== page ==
Empty5-6 p.m., Thursday, May 24
The particular "Academy" to which the title alludes is the one that teaches people how to be deputies in the Los Angeles Sheriff's Department. At the end of each of the 10 episodes, there's an 800 number for those who want to sign up. Perhaps some viewers will call. You never know how many masochists are out there.
OK, that's too harsh. Or maybe not. In any case, it's not possible to judge an entire 18-week training program by the first two days, which is what gets covered in the premiere. Still, you get the impression that these training officers might have been drummed off of Parris Island for brutality.
Like battle-hardened drill instructors, grim-faced sheriff's deputy trainers shout insults into the faces of raw recruits. They demand strict obedience, precise formations and answers that begin and end with "Sir" (or sometimes "Ma'am").
Whether this sort of rigid military regimentation is the best way to train and prepare civilian peace officers can be debated, but this isn't the place. Fox Reality's "The Academy" is not about second-guessing. It's about following orders and seeing who can make it through the hard-nosed training of Los Angeles County's very own boot camp.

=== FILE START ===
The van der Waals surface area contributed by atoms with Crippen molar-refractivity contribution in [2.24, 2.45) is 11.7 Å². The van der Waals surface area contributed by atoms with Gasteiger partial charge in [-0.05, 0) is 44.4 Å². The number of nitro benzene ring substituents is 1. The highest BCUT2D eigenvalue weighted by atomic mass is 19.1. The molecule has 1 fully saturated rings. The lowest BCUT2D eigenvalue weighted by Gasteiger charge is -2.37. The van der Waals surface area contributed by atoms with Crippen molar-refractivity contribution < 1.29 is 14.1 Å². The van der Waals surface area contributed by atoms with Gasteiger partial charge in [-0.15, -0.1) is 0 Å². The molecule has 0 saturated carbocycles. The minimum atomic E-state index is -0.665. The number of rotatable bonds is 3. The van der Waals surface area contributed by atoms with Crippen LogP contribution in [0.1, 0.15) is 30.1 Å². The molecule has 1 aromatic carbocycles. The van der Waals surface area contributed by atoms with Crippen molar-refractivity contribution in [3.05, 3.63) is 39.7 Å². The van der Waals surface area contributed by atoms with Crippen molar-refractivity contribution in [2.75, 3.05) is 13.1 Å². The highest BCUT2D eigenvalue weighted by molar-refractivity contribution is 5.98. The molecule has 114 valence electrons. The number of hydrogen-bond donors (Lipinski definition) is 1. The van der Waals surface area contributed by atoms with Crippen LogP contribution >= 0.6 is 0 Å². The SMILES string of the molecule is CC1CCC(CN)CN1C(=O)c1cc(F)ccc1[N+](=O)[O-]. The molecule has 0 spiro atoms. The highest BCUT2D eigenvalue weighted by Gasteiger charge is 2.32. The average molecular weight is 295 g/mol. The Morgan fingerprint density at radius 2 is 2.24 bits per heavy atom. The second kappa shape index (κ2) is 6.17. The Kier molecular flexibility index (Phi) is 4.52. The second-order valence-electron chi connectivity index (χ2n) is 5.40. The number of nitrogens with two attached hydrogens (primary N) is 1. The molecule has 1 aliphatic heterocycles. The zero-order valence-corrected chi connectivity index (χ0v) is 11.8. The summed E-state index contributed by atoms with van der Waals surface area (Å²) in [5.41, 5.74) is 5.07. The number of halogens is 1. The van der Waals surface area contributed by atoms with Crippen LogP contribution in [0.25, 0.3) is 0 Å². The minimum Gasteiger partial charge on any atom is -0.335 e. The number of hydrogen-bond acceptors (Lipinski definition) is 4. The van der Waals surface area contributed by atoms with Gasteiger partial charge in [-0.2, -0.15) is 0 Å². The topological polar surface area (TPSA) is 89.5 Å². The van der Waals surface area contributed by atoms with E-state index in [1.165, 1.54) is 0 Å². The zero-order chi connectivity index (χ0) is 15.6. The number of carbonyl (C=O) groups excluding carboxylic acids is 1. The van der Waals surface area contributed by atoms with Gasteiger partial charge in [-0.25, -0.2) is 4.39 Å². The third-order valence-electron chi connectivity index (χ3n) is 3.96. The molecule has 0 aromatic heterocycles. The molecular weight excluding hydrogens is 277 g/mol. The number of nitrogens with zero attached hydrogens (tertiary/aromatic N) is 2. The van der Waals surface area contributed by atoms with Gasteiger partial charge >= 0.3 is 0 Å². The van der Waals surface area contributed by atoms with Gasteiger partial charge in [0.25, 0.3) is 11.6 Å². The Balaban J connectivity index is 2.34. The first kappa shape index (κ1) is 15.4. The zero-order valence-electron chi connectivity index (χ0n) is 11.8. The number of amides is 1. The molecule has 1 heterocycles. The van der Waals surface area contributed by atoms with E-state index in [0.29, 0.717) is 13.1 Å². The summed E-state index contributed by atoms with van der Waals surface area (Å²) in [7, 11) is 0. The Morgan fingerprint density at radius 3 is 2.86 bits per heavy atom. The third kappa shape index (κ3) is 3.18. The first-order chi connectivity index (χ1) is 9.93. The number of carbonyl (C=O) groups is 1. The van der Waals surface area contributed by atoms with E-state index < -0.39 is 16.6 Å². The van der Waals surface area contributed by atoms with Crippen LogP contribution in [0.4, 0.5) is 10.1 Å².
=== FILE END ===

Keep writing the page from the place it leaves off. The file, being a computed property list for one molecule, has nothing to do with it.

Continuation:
The series that offers a greater challenge to the producers than most unscripted shows. For one thing, the trainees are chosen by admissions officers, not casting directors. For another, every time something interesting happens, the producers can't just whisk someone aside for an interview. Nor can they devise contrived contests and challenges. They have to make do with the ones that are part of the academy curriculum.
With all that, they still have to weave the footage into a compelling narrative. For the most part, they succeed. This is in great part because of the incredible access the producers got into every facet of the training.
A camera was present as instructors sized up the class behind a one-way mirror and also when one young woman sadly confesses that she isn't cut out for this training. A camera was trained on an instructor who told the would-be deputies they were in for rigorous training because, in the end, they would be protecting his children. You might debate his logic, but you couldn't argue with the depth of his sincerity.
At some point, it might also be interesting to do a reality series on the training of Los Angeles Police Department rookies. That is, if you can get it on the air before the footage is subpoenaed.
Scott Sternberg Prods.
Executive producers: Scott Sternberg, Scott Weinberger
Co-executive producer: Jerome Beck
Supervising producer: Tracy A. Whittaker
Producers: Brenda Coston, John Salcido, Cameron Reed
Editors: Karen Snyder, Joe Shugart
Director of photography: Mike Pepin
Narrator: Holt McCallany